Voicing Shadow, Singing Light: 7

‘Voicing Shadow, Singing Light’ is a blog series designed to tear down barriers of silence that perpetuate suffering from mental illness and deadly last resorts. In August I put a call out on Facebook and Twitter requesting poems that articulate some aspect of mental illness – whether as sufferer, survivor, carer or friend. The response has been overwhelming – hundreds of poems flooded into my inbox over a short period, compelling me to rethink my original plan of a two-part blog series into something larger. Over the next week I will post one blog each day featuring some of the finest poems I have ever read about mental illness. I hope you enjoy them, and pass them on as you see fit. At the bottom of each post is a number of links to the Mental Health Foundation and the World Health Organization’s online resources for Mental Health. Should you wish to begin speaking out right now, there is an opportunity to leave your own responses in the comments box below.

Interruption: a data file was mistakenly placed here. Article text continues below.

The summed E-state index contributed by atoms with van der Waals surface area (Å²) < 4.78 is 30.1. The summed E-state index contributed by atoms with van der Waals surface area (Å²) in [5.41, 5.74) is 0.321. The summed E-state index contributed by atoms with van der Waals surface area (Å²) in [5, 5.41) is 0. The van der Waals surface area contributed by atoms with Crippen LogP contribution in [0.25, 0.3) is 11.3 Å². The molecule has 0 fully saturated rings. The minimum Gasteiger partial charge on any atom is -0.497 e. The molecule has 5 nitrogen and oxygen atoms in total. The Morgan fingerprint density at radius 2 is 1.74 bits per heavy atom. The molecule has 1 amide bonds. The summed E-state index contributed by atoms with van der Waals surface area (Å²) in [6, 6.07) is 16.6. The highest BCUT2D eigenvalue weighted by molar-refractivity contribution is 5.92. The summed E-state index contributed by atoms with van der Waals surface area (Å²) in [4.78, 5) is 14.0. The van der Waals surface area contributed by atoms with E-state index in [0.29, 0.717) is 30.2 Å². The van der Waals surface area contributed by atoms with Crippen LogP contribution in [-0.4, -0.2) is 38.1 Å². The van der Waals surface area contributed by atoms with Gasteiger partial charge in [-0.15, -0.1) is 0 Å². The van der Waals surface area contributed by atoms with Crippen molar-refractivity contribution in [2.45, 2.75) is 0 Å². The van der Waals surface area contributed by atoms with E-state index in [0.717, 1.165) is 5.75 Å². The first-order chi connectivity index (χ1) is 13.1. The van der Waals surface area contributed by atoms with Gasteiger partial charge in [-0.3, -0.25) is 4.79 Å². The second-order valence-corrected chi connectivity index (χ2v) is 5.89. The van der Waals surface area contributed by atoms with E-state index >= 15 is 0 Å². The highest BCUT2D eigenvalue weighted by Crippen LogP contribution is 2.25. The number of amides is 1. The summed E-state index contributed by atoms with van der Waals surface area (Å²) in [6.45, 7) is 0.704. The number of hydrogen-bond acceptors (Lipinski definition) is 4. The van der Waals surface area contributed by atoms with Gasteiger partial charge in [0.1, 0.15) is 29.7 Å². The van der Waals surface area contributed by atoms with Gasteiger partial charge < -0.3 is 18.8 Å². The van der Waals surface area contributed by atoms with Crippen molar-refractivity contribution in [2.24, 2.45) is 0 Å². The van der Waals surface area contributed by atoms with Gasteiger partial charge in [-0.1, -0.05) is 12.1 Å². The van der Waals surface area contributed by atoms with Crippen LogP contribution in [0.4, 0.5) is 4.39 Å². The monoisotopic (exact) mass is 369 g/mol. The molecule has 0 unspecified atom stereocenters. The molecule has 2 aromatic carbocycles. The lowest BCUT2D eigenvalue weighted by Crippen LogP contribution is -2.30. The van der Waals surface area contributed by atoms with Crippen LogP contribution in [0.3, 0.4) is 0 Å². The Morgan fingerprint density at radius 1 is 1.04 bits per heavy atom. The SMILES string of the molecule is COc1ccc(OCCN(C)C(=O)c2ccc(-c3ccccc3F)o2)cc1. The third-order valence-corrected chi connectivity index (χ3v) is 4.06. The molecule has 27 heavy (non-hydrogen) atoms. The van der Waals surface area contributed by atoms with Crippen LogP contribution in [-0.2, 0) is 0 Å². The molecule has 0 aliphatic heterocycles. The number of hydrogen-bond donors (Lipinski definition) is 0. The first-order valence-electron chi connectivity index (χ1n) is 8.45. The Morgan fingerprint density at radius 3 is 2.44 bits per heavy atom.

The poems below speak to experiences of isolation, treatment, caring, and recovery. They constitute the very final part of the Voicing Shadow, Singing Light blog series – however, I have decided to publish an anthology. In due course I’ll put another call out for submissions online, but if you’re reading it here, do please get in touch if you’d like to submit.

Meantime, please continue to share these blogs with others who may feel inspired, edified or consoled by reading them. I have received an astonishing number of emails over the last week from people who have found comfort and recognition in these pieces. It is World Mental Health Day on 10th October, and I am very much hoping we can begin to speak out about this form of illness and look the demon in the eye without shame or fear. We can voice it, and we can sing of the light. There is a recovery.

Carolyn Jess-Cooke



WHO Mental Health

Dealing with depression

Depression support groups

What is mindfulness?

Guided meditation

Mental Health Foundation

Apps for mindfulness

Rhys Bevan Jones is the artist of the images used in this blog. My warmest thanks to Rhys for allowing me to use them.

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